If there were two technological advances that were said to have come of age in 2017, they were surely virtual reality and artificial intelligence. While the use of the former is there for all to see – you can hardly miss someone wearing a pair of VR goggles, after all – the application of AI can be much subtler. So subtle, in fact, that many people don’t notice it all.
For example, how many people realize that it’s AI that helps to filter out the email messages that seem to spam, despite the spammers’ best efforts to always stay a step ahead? Or that it’s this technology that helps companies like Uber and Lyft to manage their surge pricing at times of especially high demand?
In fact, for the majority people, if you asked them for an example of AI in everyday use today, most would probably cite either Apple’s Siri or Amazon’s Echo but not be able to go much further than that.
Nevertheless, AI is already providing huge benefits and making life easier, and even safer, for more people than ever realise it and will do this more and more. So as we head into the future we are going to need an ever-increasing number of talented computer science graduates to develop it.
Most agree that something that has both created some of the need for AI, as well as providing the fuel that drives it, is the rise of big data. With huge amounts of information that need to be processed if they’re not simply to go to waste, the value of harvesting it has never been greater. Then it can be harnessed and used to help computers make ever more nuanced and accurate decisions about everything from the flow of a city’s traffic to the shopping preferences of a consumer.
The gaming connection
But for all of its practical uses in everyday life, one industry that has arguably done more than any other to explore and exploit the potential of AI is gaming. As early as 2001 games like the mould-breaking Black & White and The Sims were first starting to use AI to enhance player involvement and to create experiences that were as far away as it was possible to be from the earliest days of video games like Pacman and Space Invaders.
It doesn’t need too much thought to realise exactly why this link between gaming and AI exists, and also why it’s so very important. The vast majority of games, if not all of them, involve drawing the player into an alternative world, whether it’s a battle zone with marauding zombies, the exploration of deep space or trying to create a theme park for dinosaurs like next summer’s much anticipated Jurassic World: Evolution.
But the world, any world, is a complex place with millions of interactions taking place at any time, many of which affect the others in subtle or not so subtle ways.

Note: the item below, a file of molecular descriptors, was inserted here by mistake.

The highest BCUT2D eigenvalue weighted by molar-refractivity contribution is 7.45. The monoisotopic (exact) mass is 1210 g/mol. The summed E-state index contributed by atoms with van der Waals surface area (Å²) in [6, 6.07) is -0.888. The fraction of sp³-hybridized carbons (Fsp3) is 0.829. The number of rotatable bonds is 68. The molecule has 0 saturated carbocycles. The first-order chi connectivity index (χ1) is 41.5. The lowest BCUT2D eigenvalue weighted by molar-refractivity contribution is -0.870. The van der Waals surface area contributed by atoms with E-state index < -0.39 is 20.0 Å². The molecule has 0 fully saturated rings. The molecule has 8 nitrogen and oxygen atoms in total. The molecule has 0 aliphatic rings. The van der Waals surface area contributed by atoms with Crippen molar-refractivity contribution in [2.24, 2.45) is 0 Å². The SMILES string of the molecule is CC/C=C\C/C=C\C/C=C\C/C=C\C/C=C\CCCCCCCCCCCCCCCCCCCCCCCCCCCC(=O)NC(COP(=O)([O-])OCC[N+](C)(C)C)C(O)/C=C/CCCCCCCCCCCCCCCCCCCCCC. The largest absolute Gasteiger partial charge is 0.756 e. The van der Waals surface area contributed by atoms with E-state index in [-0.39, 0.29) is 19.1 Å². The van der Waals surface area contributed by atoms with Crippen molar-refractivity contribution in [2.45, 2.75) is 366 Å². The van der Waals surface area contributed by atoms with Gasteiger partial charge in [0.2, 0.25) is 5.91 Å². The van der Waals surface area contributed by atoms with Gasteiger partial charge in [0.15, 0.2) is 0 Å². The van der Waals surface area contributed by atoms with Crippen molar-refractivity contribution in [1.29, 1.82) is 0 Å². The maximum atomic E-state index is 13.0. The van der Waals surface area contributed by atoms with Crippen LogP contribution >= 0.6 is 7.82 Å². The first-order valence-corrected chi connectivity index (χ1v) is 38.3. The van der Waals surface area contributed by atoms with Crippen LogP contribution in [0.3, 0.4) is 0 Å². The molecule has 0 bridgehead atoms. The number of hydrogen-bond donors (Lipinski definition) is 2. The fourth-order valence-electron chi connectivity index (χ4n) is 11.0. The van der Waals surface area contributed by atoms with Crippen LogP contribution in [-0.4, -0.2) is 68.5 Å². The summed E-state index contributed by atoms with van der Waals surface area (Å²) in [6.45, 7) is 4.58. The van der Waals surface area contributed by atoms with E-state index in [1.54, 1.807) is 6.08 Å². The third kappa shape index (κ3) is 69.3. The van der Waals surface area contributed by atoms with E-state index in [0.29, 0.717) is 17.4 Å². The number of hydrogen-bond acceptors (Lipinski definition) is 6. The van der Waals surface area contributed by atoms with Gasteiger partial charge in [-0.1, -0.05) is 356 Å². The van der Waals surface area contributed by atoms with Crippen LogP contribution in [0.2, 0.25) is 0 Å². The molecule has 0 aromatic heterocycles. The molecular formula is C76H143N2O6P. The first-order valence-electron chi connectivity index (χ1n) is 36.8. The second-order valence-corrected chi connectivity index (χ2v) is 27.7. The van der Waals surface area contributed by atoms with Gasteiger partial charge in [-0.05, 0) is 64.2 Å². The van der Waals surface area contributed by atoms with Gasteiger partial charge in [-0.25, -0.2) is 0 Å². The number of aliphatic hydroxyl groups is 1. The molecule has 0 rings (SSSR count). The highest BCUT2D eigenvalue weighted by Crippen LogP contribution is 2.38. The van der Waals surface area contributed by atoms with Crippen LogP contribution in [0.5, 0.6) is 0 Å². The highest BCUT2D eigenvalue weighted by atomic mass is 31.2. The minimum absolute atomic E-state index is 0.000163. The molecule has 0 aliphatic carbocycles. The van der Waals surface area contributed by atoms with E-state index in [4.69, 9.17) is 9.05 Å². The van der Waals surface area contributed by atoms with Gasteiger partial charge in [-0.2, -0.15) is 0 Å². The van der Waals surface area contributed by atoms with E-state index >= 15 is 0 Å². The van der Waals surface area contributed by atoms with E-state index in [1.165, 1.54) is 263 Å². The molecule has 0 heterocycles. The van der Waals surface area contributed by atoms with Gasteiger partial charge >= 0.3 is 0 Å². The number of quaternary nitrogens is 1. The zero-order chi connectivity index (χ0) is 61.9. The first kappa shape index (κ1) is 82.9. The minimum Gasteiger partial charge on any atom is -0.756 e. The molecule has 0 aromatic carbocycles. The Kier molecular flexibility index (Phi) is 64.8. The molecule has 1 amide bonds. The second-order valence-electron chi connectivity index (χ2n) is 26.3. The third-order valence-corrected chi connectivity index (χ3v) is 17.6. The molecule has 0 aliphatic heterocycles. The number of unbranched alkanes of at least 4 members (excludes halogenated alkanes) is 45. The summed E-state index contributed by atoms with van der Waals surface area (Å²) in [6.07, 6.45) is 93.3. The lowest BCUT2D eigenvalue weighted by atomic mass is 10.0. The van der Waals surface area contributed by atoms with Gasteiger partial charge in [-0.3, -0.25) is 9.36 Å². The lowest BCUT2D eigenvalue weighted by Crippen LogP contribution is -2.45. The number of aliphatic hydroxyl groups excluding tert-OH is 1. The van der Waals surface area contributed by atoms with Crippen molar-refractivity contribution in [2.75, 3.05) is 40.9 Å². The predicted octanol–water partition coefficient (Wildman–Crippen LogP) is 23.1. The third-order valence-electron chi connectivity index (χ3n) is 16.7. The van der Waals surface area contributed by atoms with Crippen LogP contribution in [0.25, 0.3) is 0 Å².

For a long time, games developers had to handle this progress through a game with what was effectively a script based on a flow diagram, so if ‘A’ happens then there’s the choice of ‘B’ or ‘C’ and so on. But the use of AI introduced a whole new dynamic in to the action in which the progress of the game could become much more random, free-flowing and true to life.
Of course, it’s not just online gaming companies that are keen to exploit AI and big data, it can also be very useful for those other great innovators, online gaming sites. Whether by finding out playing styles in games like poker or roulette or even identifying slots players. Many sites now provide online slots with free spins and no deposit; this ensures the player gets a feel for the game before they commit any money to it. AI will allow sites hosting online slots to offer a more tailored product; potentially making it tougher for the player as the machine outwits them. However, the games will immerse the player, which can be to everyone’s advantage.
The changing role of NPCs
One area in which AI has been particularly useful is in the way in which Non-Playing Characters can now be treated. Whereas before they tended to hang around in the periphery of the main action maybe spouting a standard line of dialogue when prompted, the use of AI can make them, if not integral to the action, a valuable addition to it by displaying distinctive characteristics and even interacting with the main characters too.
Another key way that AI can enhance the playing experience is by “learning” the playing habits of the player and subtly adjusting the action to suit and to create an altogether more individually-tailored game using the data gathered online to achieve it. This is obviously also a very useful marketing information too as, by discovering what particular features and characteristics of a game a particular player favours, other similar ones can be promoted and recommended.
So, there’s no doubt about it, both big data and AI are here to stay and the innovations that are being driven by online gaming are sure to soon filter out into more mainstream applications. The result, inevitably, is going to be a smarter society in a countless number of ways.